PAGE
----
If the team’s new identity doesn’t appeal to the national market, it can have a huge ripple effect on the organization. Players won’t want to wear the uniform, the merchandise will sit on the shelves and hometown fans may even begin to lose interest in a team they no longer recognize or accept as their own.

Case in point, when the Tampa Bay Devil Rays unveiled their uniforms prior to their inaugural 1998 season, the Major League Baseball community, fans and media outlets alike collectively barfed at the sight of the team’s clownish, neon themed uniform. Add to that 10 years of last place finishes, and the end result was an embarrassingly empty stadium, dismal TV ratings and unappealing merchandise that you couldn’t get rid of at a garage sale.

When they finally rebranded themselves as the Tampa Bay Rays a decade later, and donned a classy, sleeker midnight blue motif, they found themselves in the World Series for the first time in team history. Coincidence? I have no idea.

I don’t know how talented the New Orleans Pelicans’ team will be. All I know is that if you’re proud of your name, and you like the way you look, you’ll go pretty far in life. But don’t take my word for it (Reading Rainbow, anyone?). Just ask the Tampa Bay Rays.

Written By: Andrew Canlon

Share Button

#Rule40: How Olympic Sponsorship Rules Failed, And What It Means For Marketing

without comments

3000938-poster-942-how-olympic-sponsorship-rules-failed-and-what-it-means-marketingPhoto Credit: Flickr user Charles McCain

The Olympics are over, but the aftermath of Rule #40 rolls on. Check out Charlie Horsey’s take on the subject in his latest piece for Fast Company here.

Share Button

Obstacle Racers

without comments

ToughMudderPhoto Credit: toughmudder.com

In recent years, numerous obstacle races have sprouted throughout the U.S. and have become increasingly popular among Gen Yers. People craving to move away from the ordinary find spontaneous and exciting outlets through Army-inspired activities like Tough Mudder, Spartan Race, and Warrior Dash. Unlike marathons, obstacle races are more convivial and bring a sense of camaraderie. New York Adventure Racing Association (NYARA) defines adventure racing as “…one of the few sports where completing a race is considered a victory. Adventure racing not only challenges the body, but the mind as well. Competitors must always travel together as a team, putting emphasis on teamwork rather than individual achievement.” Weekend obstacle races provide many young professionals the opportunity to unwind from the week’s worth of office stress and to fulfill their “live more” attitude.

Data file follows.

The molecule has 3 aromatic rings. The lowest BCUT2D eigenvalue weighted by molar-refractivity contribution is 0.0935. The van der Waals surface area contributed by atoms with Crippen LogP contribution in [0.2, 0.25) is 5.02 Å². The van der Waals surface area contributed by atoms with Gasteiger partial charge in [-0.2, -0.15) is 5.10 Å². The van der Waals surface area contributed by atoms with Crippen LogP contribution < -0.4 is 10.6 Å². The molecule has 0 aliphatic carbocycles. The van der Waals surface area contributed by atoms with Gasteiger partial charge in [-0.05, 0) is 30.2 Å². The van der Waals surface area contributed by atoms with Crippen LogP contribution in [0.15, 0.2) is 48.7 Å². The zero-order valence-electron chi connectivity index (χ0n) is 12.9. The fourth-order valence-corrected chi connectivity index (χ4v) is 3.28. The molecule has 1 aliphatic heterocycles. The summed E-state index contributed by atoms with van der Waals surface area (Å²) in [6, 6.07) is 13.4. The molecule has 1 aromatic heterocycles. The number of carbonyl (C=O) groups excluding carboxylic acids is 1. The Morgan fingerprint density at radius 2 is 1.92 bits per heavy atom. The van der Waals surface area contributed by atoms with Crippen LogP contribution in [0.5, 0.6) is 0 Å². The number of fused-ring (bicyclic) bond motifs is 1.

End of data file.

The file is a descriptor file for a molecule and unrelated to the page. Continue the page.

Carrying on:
However, participating in obstacle racing events can be costly. Costs come from registration fees for the event, performance gear, and course training. The brands that deliver performance, function and style resonate and succeed most with obstacle racers. GoLite is an example of a brand that has been successful in the obstacle racing area. It pioneered the “fast and light” revolution in apparel and equipment by offering products that are fueled for performance while maintaining minimal impact on the environment. Many participants don’t see cost as a barrier. Rather, they see obstacle race as an investment to their self-identity and an addition to their growing collection of experience badges.

Last November, I joined the band of adventurers and participated in Tough Mudder’s Tri-State event. It truly lived up to its claim of “probably the toughest event on the planet.” With the help of my friends and fellow Mudders, I was able to reach the top of a quarter pipe, jump into a dumpster filled with water and ice, and survive a field of live electric wires. 12 miles and many hours later, I’m fortunate to have completed this event with no injuries and to have bonded with my friends. From this, I learned that obstacle races are all about upping the ante on experiences and adding a zing to the weekend.

Share Button

Written by Alayne Luistro
Alayne Luistro

July 25th, 2012 at 5:15 pm

Gary DeJesus Shares His Expert Perspective On Online Communities

without comments

DeJesusPhoto Credit: Ryan Beickert

Gary DeJesus, MKTG INC’s Senior VP of Corporate Development, advises how to make your online communities more effective in Word of Mouth Marketing Association’s blog, All Things WOM.

Exactly how do you do it? Click here to get his advice, tips, and more!

Share Button

Written by Stephanie Rudnick
Stephanie Rudnick

July 6th, 2012 at 5:54 pm

MKTG INC’s Intern Max Krauss Shares Experience in AgencySpy

without comments

MAKE THE RULESPhoto Credit: Rob Lotzko

On June 23, MKTG INC’s own summer intern, Max Krauss, attended NIKE’s “Celebration of Sport” at Pier 46 in NYC for the 40th Anniversary of Title IX.  AgencySpy picked up on this and featured Max as their very first blogger for their new column titled “A Day in the Life of a Summer Intern.”  Be sure to read all about his experience and find out the lessons learned when going behind-the-scenes of an event here.

Share Button

Written by Stephanie Rudnick
Stephanie Rudnick

July 6th, 2012 at 5:09 pm